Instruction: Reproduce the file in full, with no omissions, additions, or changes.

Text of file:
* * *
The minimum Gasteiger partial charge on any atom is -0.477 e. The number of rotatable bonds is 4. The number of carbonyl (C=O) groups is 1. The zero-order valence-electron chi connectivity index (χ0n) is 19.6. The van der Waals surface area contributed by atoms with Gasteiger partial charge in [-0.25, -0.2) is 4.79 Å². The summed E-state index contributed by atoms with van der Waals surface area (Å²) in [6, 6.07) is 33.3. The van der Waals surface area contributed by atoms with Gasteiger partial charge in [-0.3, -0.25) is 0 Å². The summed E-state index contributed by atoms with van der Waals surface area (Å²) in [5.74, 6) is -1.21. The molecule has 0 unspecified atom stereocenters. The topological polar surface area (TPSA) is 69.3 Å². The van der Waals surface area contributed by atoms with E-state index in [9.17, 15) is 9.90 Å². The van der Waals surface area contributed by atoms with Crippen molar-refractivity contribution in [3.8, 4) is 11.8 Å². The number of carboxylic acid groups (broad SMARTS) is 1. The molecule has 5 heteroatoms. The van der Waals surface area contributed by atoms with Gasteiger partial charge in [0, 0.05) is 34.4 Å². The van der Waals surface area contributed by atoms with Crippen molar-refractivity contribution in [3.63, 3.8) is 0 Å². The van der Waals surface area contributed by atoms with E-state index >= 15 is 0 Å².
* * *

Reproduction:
The minimum Gasteiger partial charge on any atom is -0.477 e. The number of rotatable bonds is 4. The number of carbonyl (C=O) groups is 1. The zero-order valence-electron chi connectivity index (χ0n) is 19.6. The van der Waals surface area contributed by atoms with Gasteiger partial charge in [-0.25, -0.2) is 4.79 Å². The summed E-state index contributed by atoms with van der Waals surface area (Å²) in [6, 6.07) is 33.3. The van der Waals surface area contributed by atoms with Gasteiger partial charge in [-0.3, -0.25) is 0 Å². The summed E-state index contributed by atoms with van der Waals surface area (Å²) in [5.74, 6) is -1.21. The molecule has 0 unspecified atom stereocenters. The topological polar surface area (TPSA) is 69.3 Å². The van der Waals surface area contributed by atoms with E-state index in [9.17, 15) is 9.90 Å². The van der Waals surface area contributed by atoms with Crippen molar-refractivity contribution in [3.8, 4) is 11.8 Å². The number of carboxylic acid groups (broad SMARTS) is 1. The molecule has 5 heteroatoms. The van der Waals surface area contributed by atoms with Gasteiger partial charge in [0, 0.05) is 34.4 Å². The van der Waals surface area contributed by atoms with Crippen molar-refractivity contribution in [3.63, 3.8) is 0 Å². The van der Waals surface area contributed by atoms with E-state index >= 15 is 0 Å².